the Berlin Airlift
the Korean War
air war in Vietnam
Linebacker bombing raids
the Falklands War
Air War over Morocco
the first Gulf War
Venezuela’s 1992 coup attempt
the Serbian bombings
the MPQ-53 Radar

the Korean War

Map of the Korean Conflict, 1950-1953

Korea was one of the countries that the Soviet Union and the United States, World War II allies, jointly occupied at the end of the war. A nation that had been ravaged by decades of Japanese invasion and occupation, Korea was divided in half along the 38th parallel (38º N latitude), with the Soviet Union occupying the north and the United States, the south. But as each country’s focus turned elsewhere, the cost of keeping troops in a poor, remote country seemed pointless. In 1947 Soviet troops withdrew, followed soon after by the American forces. The people of Korea were left on their own. Governments were formed in each half reflecting the country that had helped it rebuild--communist in the north, nominally democratic in the south.

On June 25, 1950, troops of the communist North Korea People’s Army (NKPA) crossed the 38th parallel to reunite Korea’s halves into one communist nation. The United Nations, without the Soviet delegate voting, passed a resolution to send troops to restore the balance. Although representatives of many nations were sent, the majority was American. President Harry Truman termed the operation a "police action" in order to avoid the constitutional requirements for declaring war (it was retroactively declared the Korean War by Congress in 1986). U.S. troops were immediately sent to Korea for what the Chairman of the Joint Chiefs of Staff Omar Bradley was to describe as "the wrong war, in the wrong place, at the wrong time, with the wrong enemy." For no group was this description truer than for the newly independent U.S. Air Force.

The U.S. Air Force had gained independence based on the idea that strategic bombing could win a war independently of ground and sea forces. Since the end of World War II, it had focused on preparing for nuclear war, and most of its meagre funding had been directed toward this mission. Therefore, when the Far East Air Force (FEAF), the U.S. Air Force’s force in Asia, was ordered to Korea, it was composed of aging aircraft and too few men to fly them. Air Force Chief of Staff Hoyt Vandenburg called FEAF "the shoestring Air Force." And it found that because Korea was an agricultural nation with few industrial or military targets (North Korea received supplies from China and the USSR), strategic bombing would not affect the war. Other types of missions, often requiring close coordination with land or sea forces, were required. At the end of the war, only 0.2 percent of all missions flown were strategic bombing. In contrast, almost half consisted of ground interdiction (tactical bombing).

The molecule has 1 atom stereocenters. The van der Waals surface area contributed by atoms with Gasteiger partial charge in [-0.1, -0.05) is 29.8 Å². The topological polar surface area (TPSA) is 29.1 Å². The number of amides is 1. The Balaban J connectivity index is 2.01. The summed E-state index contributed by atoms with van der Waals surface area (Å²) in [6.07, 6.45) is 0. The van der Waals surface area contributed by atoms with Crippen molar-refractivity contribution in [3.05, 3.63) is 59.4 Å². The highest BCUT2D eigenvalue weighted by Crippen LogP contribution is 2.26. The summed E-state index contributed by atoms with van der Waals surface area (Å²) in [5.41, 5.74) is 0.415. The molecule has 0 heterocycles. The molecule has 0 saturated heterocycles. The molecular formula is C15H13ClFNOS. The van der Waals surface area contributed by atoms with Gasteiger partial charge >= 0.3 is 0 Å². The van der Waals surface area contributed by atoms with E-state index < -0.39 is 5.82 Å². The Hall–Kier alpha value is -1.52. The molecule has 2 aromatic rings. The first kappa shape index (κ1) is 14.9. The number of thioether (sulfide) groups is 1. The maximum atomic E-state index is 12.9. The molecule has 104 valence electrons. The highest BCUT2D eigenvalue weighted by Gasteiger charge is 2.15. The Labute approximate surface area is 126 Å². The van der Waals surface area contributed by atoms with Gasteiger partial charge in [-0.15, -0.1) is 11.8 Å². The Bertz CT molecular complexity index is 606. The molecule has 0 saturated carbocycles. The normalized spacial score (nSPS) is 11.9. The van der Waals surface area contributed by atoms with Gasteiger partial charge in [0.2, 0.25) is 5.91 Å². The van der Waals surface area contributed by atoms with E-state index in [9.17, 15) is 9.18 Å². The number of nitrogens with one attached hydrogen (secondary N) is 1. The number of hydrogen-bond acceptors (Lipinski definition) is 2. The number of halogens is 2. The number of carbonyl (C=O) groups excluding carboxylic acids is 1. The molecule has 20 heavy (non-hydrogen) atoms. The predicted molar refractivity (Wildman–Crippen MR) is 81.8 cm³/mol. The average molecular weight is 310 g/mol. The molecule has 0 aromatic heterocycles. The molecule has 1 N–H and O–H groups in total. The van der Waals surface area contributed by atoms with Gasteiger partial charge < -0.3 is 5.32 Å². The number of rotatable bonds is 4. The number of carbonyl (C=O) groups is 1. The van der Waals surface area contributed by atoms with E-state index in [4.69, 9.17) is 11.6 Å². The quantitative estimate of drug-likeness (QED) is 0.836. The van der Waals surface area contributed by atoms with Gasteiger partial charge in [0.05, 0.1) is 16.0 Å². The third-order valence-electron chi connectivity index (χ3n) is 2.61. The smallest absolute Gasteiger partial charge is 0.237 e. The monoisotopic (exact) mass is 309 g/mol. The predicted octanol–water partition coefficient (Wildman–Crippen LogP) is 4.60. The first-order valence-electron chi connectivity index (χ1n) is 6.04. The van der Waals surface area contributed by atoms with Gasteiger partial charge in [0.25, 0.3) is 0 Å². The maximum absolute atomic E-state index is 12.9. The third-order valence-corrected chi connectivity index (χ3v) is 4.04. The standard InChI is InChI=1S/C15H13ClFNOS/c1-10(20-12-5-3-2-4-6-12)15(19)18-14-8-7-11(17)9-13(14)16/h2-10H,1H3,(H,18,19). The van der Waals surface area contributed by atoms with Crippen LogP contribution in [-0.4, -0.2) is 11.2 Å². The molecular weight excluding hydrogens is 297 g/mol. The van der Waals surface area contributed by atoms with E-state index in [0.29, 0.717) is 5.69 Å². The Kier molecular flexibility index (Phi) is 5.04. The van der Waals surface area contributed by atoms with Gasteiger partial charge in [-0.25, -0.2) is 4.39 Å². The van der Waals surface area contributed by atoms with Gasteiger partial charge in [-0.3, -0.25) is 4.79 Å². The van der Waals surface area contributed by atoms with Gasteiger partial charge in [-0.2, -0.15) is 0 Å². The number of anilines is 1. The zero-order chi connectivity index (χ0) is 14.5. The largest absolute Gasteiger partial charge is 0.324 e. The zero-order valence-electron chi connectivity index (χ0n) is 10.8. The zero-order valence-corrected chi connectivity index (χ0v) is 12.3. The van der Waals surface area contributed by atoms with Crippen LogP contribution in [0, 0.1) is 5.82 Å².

On June 25, 1950, a group of U.S. B-29s based at the U.S. base in Guam also began bombing targets in North Korea, with both conventional bombs and a new precision-guided cruise missile, the VB-13 Tarzan. Within two months, the few industrial targets were destroyed. Air Force commanders pushed for more massive bombing, but the joint chiefs, not wanting to rebuild another country or to gain reputations as terrorists, denied permission. As the UN troops pushed the NKPA back over the 38th parallel and then farther into the north, bombing was halted.

Although strategic bombing did not yield any apparent results, air interdiction was more successful, especially as there were very few roads or railroads leading from the north to the south. The raids focused on NKPA’s supply routes to stop the flow of reinforcements and supplies. In the beginning, NKPA tanks were particularly easy to find as they were not escorted by anti-aircraft guns. When the tanks travelled at night, they left their headlights on. The interdiction effort was successful: NKPA gas tanks on the front lines went empty and troop rations were reduced from rice, fish, meat, and vegetables to merely rice. When the chief of staff of NKPA’s 13th Infantry was captured in September 1950, he testified that "half of our personnel had lost the stamina necessary to fight in mountainous terrain." 

After a year of advances and retreats, the sides settled into a two-year stalemate, during which interdiction became even more important because UN military planners hoped shortages would encourage peace negotiations. However, the Communists, which now included Chinese troops as well, had changed their travel methods and were protecting their convoys with anti-aircraft artillery. They also used people to carry the supplies off-road where the terrain could offer cover. Front line troops also adjusted to smaller rations although the interdiction still meant that life was not easy on the front, and the North was unable to launch a major attack. During the peace negotiations, the chief North Korean delegate told the UN team that "without direct support of your tactical aerial bombing alone your ground forces would have been completely unable to hold their present positions."